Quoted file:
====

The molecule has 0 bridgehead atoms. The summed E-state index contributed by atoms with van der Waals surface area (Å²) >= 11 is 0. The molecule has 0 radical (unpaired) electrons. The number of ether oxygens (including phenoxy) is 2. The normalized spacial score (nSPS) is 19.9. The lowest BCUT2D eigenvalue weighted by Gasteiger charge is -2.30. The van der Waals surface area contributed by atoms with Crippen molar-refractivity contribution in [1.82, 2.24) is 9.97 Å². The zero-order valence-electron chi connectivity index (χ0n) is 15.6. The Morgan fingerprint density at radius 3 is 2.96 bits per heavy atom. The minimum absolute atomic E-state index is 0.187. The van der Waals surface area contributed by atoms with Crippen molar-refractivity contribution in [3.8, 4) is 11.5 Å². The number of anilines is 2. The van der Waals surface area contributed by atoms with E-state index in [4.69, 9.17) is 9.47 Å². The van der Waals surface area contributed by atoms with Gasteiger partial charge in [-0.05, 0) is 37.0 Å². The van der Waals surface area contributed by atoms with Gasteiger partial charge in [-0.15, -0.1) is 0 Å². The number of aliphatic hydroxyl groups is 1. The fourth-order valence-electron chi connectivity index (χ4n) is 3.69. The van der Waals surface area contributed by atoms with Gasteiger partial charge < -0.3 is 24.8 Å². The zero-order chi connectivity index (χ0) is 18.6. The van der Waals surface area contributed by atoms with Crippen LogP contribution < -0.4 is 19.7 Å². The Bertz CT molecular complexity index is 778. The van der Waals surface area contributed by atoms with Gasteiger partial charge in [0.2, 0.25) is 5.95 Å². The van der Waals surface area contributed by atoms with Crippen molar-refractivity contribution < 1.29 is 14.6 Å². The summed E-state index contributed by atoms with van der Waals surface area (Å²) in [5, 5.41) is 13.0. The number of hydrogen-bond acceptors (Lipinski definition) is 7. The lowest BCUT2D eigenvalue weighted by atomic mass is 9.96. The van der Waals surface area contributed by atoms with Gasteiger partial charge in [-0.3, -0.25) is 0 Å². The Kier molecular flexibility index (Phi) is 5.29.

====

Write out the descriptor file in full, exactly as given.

The molecule has 0 bridgehead atoms. The summed E-state index contributed by atoms with van der Waals surface area (Å²) >= 11 is 0. The molecule has 0 radical (unpaired) electrons. The number of ether oxygens (including phenoxy) is 2. The normalized spacial score (nSPS) is 19.9. The lowest BCUT2D eigenvalue weighted by Gasteiger charge is -2.30. The van der Waals surface area contributed by atoms with Crippen molar-refractivity contribution in [1.82, 2.24) is 9.97 Å². The zero-order valence-electron chi connectivity index (χ0n) is 15.6. The Morgan fingerprint density at radius 3 is 2.96 bits per heavy atom. The minimum absolute atomic E-state index is 0.187. The van der Waals surface area contributed by atoms with Crippen molar-refractivity contribution in [3.8, 4) is 11.5 Å². The number of anilines is 2. The van der Waals surface area contributed by atoms with E-state index in [4.69, 9.17) is 9.47 Å². The van der Waals surface area contributed by atoms with Gasteiger partial charge in [-0.05, 0) is 37.0 Å². The van der Waals surface area contributed by atoms with Gasteiger partial charge in [-0.15, -0.1) is 0 Å². The number of aliphatic hydroxyl groups is 1. The fourth-order valence-electron chi connectivity index (χ4n) is 3.69. The van der Waals surface area contributed by atoms with Gasteiger partial charge < -0.3 is 24.8 Å². The zero-order chi connectivity index (χ0) is 18.6. The van der Waals surface area contributed by atoms with Crippen LogP contribution < -0.4 is 19.7 Å². The Bertz CT molecular complexity index is 778. The van der Waals surface area contributed by atoms with Gasteiger partial charge in [0.2, 0.25) is 5.95 Å². The van der Waals surface area contributed by atoms with Crippen molar-refractivity contribution < 1.29 is 14.6 Å². The summed E-state index contributed by atoms with van der Waals surface area (Å²) in [5, 5.41) is 13.0. The number of hydrogen-bond acceptors (Lipinski definition) is 7. The lowest BCUT2D eigenvalue weighted by atomic mass is 9.96. The van der Waals surface area contributed by atoms with Gasteiger partial charge in [-0.3, -0.25) is 0 Å². The Kier molecular flexibility index (Phi) is 5.29.